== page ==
What is a returnship?
As described by the Telegraph, ‘A returnship is a short-term fixed contract that is designed to help get people back into work after a career break. They tend to offer mentoring and specific training to help ease the transition back into a senior role’.
It has been commented that the massive amount of experienced /talented lawyers taking career breaks who then consequently struggle to return to a similar level of employment as warranted by their experience purely based on a hiatus away from the whirlwind of the job has had a detrimental impact on the UK economy generally – PWC for one, estimated bringing women back to work after a career break would generate an extra £1.7 billion for the UK economy. This begs the question – is the legal market becoming more accepting of career breaks?
From a recruiter’s perspective, I know that an extended career break can have several impacts when coming back into work and managing expectations with this in mind is VERY important.
There are a few things that need to be considered:
- A more junior position with a fast track to progression? Inherently, law firms tend to be risk-averse and with significant investment into someone who has been out of work for some time, there is some element of risk involved regardless of initiatives like Returnships. What many firms have suggested as a compromise – a more junior position (defined by something not quite at the same seniority as they were previously) with a contractual obligation of fast-track progression.
- Can this candidate come in and hit the ground running after a career break? Closely linking to the point above – from the firms perspective, will this candidate have the technical ability to come in straight away as a senior associate/partner after having a 6-year career break? Naturally, this is where initiatives such as Returnships come into play as they can ‘ease the transition’ – but of course, this is different from coming in and hitting the ground running.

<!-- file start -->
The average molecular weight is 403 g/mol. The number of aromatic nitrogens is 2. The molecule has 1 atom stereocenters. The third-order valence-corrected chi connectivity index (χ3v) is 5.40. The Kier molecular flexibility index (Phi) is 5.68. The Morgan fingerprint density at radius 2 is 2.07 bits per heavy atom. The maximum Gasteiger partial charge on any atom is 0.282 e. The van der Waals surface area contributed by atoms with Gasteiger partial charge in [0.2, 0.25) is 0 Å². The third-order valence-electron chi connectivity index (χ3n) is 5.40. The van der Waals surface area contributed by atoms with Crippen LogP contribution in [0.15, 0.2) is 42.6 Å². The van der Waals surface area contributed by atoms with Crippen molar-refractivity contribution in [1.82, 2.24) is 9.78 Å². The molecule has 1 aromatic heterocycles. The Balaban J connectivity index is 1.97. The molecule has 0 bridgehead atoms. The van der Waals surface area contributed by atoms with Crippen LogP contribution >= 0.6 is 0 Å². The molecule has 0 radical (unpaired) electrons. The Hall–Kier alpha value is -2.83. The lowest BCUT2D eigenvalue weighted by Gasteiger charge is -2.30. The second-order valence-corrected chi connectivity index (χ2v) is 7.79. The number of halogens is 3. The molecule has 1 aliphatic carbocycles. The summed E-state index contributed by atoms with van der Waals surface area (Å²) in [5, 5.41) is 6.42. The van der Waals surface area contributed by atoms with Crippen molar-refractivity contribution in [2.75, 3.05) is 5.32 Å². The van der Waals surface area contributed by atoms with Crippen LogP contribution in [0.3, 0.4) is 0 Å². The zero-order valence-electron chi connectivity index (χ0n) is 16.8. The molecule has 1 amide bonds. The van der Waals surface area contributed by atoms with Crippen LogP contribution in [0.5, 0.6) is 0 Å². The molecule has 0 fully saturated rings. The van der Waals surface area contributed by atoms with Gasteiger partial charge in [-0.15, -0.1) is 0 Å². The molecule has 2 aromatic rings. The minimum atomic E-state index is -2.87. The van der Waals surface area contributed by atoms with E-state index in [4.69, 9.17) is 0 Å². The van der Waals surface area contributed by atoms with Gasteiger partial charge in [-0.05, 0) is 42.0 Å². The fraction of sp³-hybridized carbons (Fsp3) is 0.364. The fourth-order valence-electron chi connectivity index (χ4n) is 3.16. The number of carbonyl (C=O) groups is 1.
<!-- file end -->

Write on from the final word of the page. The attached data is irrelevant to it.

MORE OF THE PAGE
- Remuneration / Salary. Similarly linking to the points above, where does partner X stand after being out of work for six years. Managing expectations in terms of salaries are one of the (if not the) most important aspects of the process for a good recruiter. Initiatives like Returnships are fantastic but does it warrant a partner who has been out of work for six years coming back at the same level – this is a different question entirely.
While there is a heavy focus on the positive effects Returnships have on women returning from career breaks/maternity leave – I believe programmes like this can be considered a positive shift across the board for all lawyers who have taken some form of a career break. Whilst it would be a stretch to claim that attending a 3-month returnship scheme would get you 100% of the way there / up to speed and the points made above still need to be considered, it is a positive change and can be seen as reasonably reflective of the direction the market seems to be going in.
Not only does it have it's practical benefits of getting experienced lawyers back in the swing of things, but it also seems symbolic of law firms becoming more receptive/open-minded so all in all. It not only helps lawyers who have been out of work for some time, but it allows law firms to capitalise on an exceptional pool of unemployed talent.
Written By Senior Legal Recruitment Consultant - Joe Bryant (Surrey, Kent, Sussex, Hampshire)